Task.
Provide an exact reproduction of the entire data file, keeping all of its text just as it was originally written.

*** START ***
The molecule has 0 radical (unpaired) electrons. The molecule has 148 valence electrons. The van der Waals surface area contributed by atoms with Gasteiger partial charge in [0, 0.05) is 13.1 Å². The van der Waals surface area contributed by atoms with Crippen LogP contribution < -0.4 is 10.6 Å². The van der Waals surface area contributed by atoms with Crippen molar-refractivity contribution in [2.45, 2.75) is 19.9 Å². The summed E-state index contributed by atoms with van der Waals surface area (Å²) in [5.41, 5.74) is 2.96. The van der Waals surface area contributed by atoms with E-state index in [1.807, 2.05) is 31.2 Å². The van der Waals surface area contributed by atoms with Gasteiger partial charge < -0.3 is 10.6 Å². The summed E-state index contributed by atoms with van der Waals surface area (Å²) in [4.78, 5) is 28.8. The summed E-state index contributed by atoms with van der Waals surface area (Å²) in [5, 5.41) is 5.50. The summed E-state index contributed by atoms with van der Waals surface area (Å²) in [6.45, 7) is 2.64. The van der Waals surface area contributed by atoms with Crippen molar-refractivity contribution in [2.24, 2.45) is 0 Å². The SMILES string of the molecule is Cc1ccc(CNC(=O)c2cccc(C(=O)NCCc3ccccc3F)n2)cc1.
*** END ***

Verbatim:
The molecule has 0 radical (unpaired) electrons. The molecule has 148 valence electrons. The van der Waals surface area contributed by atoms with Gasteiger partial charge in [0, 0.05) is 13.1 Å². The van der Waals surface area contributed by atoms with Crippen LogP contribution < -0.4 is 10.6 Å². The van der Waals surface area contributed by atoms with Crippen molar-refractivity contribution in [2.45, 2.75) is 19.9 Å². The summed E-state index contributed by atoms with van der Waals surface area (Å²) in [5.41, 5.74) is 2.96. The van der Waals surface area contributed by atoms with E-state index in [1.807, 2.05) is 31.2 Å². The van der Waals surface area contributed by atoms with Gasteiger partial charge < -0.3 is 10.6 Å². The summed E-state index contributed by atoms with van der Waals surface area (Å²) in [4.78, 5) is 28.8. The summed E-state index contributed by atoms with van der Waals surface area (Å²) in [5, 5.41) is 5.50. The summed E-state index contributed by atoms with van der Waals surface area (Å²) in [6.45, 7) is 2.64. The van der Waals surface area contributed by atoms with Crippen molar-refractivity contribution in [2.24, 2.45) is 0 Å². The SMILES string of the molecule is Cc1ccc(CNC(=O)c2cccc(C(=O)NCCc3ccccc3F)n2)cc1.